Working for the Profession in the State Capitol

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Every year The AIACC asks the California Legislature to make changes to California law for the improvement of the architectural profession and society in general. The agenda for 2013 consists of proposals to improve indemnification conditions for architects, to give architects a tool to ensure that the Qualifications Based Selection law is followed, and to clarify that a person must have permission from an architect to use the architect’s Instruments of Service.

AIACC 2013 Legislative Agenda
The California Legislature returns in January to begin its new session, and faces many challenges and opportunities. AIACC staff is working with AIA Members and our consultants to further develop our proposed legislative agenda for consideration by the Legislature. In developing this agenda, we are keeping in mind how the election results and the economic and political climate affect our chances of success with our agenda.

The agenda was adopted by The AIACC Board of Directors at the November Board meeting, after considering recommendations made by the Advocacy Advisory Committee (AAC). In making its recommendations to the Board, the AAC reviewed the results of the annual member survey for advocacy ideas.

The AIACC’s 2013 agenda consists of the following three proposals:

Instruments of Service
This proposal would clarify that any third party must have written authorization prior to using an architect’s Instruments of Service.

The requirement for written authorization would eliminate gray areas specific to receivership issues (a court appointed receiver is given responsibility to complete a project that has gone into bankruptcy) and allow the architect to stay in conformance with the Architects Practice Act. It would protect architects and prevent unjust enrichment from the unauthorized and non-licensed use of creative work produced by a design professional. Such a state law would establish in no uncertain terms that any third party who desires to use an architect’s Instruments of Service (to complete work produced under a previous agreement between an Owner and Architect) must obtain a non-exclusive limited license via a written authorization or be subject to claims.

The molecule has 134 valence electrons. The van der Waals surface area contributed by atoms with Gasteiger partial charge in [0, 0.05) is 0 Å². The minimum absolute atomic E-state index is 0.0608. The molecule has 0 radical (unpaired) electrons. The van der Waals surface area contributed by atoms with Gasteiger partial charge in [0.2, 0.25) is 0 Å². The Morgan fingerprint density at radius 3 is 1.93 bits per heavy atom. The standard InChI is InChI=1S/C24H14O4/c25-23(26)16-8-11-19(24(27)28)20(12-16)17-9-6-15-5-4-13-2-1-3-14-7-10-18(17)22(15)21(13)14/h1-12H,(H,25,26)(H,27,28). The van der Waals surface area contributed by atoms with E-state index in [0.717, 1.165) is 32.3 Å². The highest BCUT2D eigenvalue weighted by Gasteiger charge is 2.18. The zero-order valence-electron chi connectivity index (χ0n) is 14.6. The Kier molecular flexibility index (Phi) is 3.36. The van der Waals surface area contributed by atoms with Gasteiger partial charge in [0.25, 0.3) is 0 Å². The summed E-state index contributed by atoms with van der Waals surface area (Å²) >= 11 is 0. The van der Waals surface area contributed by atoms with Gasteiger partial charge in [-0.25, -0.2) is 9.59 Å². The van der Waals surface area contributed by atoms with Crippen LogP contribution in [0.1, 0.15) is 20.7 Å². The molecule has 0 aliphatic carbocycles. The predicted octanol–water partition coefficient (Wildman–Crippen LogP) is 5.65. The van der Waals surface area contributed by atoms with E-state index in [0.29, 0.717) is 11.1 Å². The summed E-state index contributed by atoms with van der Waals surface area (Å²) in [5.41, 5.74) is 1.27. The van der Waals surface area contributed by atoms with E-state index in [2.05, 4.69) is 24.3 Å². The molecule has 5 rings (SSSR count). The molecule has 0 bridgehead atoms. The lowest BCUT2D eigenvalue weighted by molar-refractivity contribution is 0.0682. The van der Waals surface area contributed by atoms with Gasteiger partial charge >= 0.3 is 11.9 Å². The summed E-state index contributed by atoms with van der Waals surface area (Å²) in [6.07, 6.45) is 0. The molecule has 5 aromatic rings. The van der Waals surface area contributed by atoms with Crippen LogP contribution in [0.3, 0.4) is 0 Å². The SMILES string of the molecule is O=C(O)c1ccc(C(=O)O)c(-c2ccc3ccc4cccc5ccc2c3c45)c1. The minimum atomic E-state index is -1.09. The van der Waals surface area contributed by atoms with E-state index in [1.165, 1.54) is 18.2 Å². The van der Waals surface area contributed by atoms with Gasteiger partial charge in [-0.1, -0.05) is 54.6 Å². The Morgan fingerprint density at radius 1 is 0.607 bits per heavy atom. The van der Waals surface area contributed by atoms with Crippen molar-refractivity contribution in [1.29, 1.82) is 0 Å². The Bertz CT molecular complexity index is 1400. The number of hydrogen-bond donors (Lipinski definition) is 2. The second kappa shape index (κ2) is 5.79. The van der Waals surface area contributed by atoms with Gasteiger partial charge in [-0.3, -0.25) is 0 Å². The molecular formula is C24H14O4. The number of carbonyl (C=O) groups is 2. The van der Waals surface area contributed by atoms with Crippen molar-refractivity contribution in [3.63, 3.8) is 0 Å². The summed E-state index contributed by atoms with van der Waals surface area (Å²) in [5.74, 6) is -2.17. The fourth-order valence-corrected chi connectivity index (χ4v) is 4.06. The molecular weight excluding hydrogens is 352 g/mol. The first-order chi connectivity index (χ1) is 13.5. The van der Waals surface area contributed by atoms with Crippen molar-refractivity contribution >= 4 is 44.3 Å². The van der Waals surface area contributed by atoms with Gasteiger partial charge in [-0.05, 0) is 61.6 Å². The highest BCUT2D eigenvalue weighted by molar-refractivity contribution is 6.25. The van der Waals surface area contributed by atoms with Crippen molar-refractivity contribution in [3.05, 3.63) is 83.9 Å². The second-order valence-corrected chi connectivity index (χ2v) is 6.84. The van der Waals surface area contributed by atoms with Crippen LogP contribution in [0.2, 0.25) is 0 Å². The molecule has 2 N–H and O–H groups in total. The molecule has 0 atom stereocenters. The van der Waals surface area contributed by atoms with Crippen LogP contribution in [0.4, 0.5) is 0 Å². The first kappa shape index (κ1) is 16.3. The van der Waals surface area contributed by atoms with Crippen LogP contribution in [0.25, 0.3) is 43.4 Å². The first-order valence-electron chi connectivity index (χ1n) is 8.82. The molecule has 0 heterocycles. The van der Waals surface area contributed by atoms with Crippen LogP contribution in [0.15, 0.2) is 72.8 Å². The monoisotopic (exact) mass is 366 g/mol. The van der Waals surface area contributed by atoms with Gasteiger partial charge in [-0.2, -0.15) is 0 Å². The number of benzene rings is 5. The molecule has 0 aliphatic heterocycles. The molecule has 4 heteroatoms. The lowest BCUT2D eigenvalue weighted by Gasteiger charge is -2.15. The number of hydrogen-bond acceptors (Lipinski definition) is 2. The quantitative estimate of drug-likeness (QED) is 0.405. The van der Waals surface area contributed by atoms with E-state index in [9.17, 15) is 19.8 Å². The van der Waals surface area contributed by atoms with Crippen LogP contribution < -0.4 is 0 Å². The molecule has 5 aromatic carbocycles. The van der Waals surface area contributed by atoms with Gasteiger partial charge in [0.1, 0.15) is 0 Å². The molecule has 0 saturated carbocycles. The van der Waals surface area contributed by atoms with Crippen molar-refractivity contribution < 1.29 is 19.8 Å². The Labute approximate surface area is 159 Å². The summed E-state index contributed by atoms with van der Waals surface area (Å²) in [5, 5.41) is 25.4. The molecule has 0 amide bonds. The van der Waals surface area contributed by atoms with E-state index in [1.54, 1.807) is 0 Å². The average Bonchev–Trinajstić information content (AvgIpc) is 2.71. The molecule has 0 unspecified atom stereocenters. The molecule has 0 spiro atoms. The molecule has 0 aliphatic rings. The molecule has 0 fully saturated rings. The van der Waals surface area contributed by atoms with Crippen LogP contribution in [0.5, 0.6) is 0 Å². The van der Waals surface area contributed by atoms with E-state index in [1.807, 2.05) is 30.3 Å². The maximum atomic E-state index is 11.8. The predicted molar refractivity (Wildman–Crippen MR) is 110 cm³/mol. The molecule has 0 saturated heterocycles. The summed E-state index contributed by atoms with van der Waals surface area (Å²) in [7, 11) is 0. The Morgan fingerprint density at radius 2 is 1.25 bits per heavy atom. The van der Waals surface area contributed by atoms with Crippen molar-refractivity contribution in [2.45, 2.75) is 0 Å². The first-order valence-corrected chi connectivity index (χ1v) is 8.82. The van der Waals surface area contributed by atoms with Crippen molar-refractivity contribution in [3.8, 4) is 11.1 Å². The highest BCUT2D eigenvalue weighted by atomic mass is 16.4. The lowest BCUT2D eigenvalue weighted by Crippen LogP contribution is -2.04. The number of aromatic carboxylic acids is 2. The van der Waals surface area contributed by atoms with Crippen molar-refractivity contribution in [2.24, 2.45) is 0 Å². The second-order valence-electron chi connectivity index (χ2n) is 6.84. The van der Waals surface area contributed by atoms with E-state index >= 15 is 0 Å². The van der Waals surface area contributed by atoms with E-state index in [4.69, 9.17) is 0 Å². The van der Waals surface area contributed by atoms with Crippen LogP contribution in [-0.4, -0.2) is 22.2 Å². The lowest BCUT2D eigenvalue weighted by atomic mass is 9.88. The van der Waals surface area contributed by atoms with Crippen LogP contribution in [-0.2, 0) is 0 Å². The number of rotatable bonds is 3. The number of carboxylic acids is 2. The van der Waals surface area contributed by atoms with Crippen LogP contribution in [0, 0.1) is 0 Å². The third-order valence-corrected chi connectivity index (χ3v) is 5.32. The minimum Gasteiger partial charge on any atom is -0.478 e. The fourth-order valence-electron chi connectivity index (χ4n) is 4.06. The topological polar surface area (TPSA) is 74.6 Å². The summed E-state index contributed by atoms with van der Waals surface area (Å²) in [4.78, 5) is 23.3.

Indemnification
The AIACC will attempt to have legislation introduced to limit the obligation of design professionals to indemnify and defend clients to damages caused by negligent acts by the design professional. For practical and political purposes, we likely will limit the scope of this bill to contracts with local public entities.

This is an issue that comes up repeatedly in the advocacy survey, and in private communications with members and attorneys. The AIACC was able to have legislation introduced last year, but we dropped the bill after it was made clear to us it would not pass its first hearing; the Chair of that Committee held the opinion that a solution to the problem did not include a change in state law. Nevertheless, the problem is real and remains a significant concern to firm principals. AIACC staff has met with representatives of local public agencies since we dropped the bill, but so far have been unable to find the common ground needed for a solution.